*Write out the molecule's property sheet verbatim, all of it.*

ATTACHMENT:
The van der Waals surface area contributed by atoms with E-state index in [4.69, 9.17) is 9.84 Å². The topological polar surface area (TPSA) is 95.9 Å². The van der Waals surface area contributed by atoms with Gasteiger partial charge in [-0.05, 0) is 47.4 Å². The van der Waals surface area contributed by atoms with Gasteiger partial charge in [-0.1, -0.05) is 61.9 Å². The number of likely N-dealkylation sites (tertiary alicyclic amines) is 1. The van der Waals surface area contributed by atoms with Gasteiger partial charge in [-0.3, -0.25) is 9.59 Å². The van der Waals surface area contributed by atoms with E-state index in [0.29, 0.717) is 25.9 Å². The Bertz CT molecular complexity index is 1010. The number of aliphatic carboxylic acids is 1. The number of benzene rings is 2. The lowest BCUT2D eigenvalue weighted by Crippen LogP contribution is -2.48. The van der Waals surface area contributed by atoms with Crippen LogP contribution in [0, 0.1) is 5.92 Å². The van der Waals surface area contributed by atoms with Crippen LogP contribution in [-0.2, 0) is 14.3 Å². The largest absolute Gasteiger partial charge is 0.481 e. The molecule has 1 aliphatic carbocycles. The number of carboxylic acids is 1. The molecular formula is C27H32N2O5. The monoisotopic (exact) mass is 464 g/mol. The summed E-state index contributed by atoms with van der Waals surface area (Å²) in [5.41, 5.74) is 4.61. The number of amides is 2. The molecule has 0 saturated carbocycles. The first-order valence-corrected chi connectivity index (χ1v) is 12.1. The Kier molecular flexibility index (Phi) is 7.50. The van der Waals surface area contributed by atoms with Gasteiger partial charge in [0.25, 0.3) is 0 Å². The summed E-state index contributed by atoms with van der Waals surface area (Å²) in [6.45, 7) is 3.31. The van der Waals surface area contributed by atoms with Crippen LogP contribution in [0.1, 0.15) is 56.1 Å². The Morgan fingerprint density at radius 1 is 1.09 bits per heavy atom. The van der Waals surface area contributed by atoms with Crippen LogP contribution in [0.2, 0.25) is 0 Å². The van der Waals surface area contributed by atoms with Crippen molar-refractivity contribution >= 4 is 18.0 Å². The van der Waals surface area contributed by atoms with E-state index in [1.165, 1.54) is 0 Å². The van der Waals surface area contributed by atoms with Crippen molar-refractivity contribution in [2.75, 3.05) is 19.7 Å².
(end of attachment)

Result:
The van der Waals surface area contributed by atoms with E-state index in [4.69, 9.17) is 9.84 Å². The topological polar surface area (TPSA) is 95.9 Å². The van der Waals surface area contributed by atoms with Gasteiger partial charge in [-0.05, 0) is 47.4 Å². The van der Waals surface area contributed by atoms with Gasteiger partial charge in [-0.1, -0.05) is 61.9 Å². The number of likely N-dealkylation sites (tertiary alicyclic amines) is 1. The van der Waals surface area contributed by atoms with Gasteiger partial charge in [-0.3, -0.25) is 9.59 Å². The van der Waals surface area contributed by atoms with E-state index in [0.29, 0.717) is 25.9 Å². The Bertz CT molecular complexity index is 1010. The number of aliphatic carboxylic acids is 1. The number of benzene rings is 2. The lowest BCUT2D eigenvalue weighted by Crippen LogP contribution is -2.48. The van der Waals surface area contributed by atoms with Crippen LogP contribution in [0, 0.1) is 5.92 Å². The van der Waals surface area contributed by atoms with Crippen LogP contribution in [-0.2, 0) is 14.3 Å². The largest absolute Gasteiger partial charge is 0.481 e. The molecule has 1 aliphatic carbocycles. The number of carboxylic acids is 1. The molecular formula is C27H32N2O5. The monoisotopic (exact) mass is 464 g/mol. The summed E-state index contributed by atoms with van der Waals surface area (Å²) in [5.41, 5.74) is 4.61. The number of amides is 2. The molecule has 0 saturated carbocycles. The first-order valence-corrected chi connectivity index (χ1v) is 12.1. The Kier molecular flexibility index (Phi) is 7.50. The van der Waals surface area contributed by atoms with Gasteiger partial charge in [0.25, 0.3) is 0 Å². The summed E-state index contributed by atoms with van der Waals surface area (Å²) in [6.45, 7) is 3.31. The van der Waals surface area contributed by atoms with Crippen LogP contribution in [0.1, 0.15) is 56.1 Å². The Morgan fingerprint density at radius 1 is 1.09 bits per heavy atom. The van der Waals surface area contributed by atoms with Crippen LogP contribution in [0.2, 0.25) is 0 Å². The van der Waals surface area contributed by atoms with Crippen molar-refractivity contribution >= 4 is 18.0 Å². The van der Waals surface area contributed by atoms with E-state index in [1.165, 1.54) is 0 Å². The van der Waals surface area contributed by atoms with Crippen molar-refractivity contribution in [2.75, 3.05) is 19.7 Å².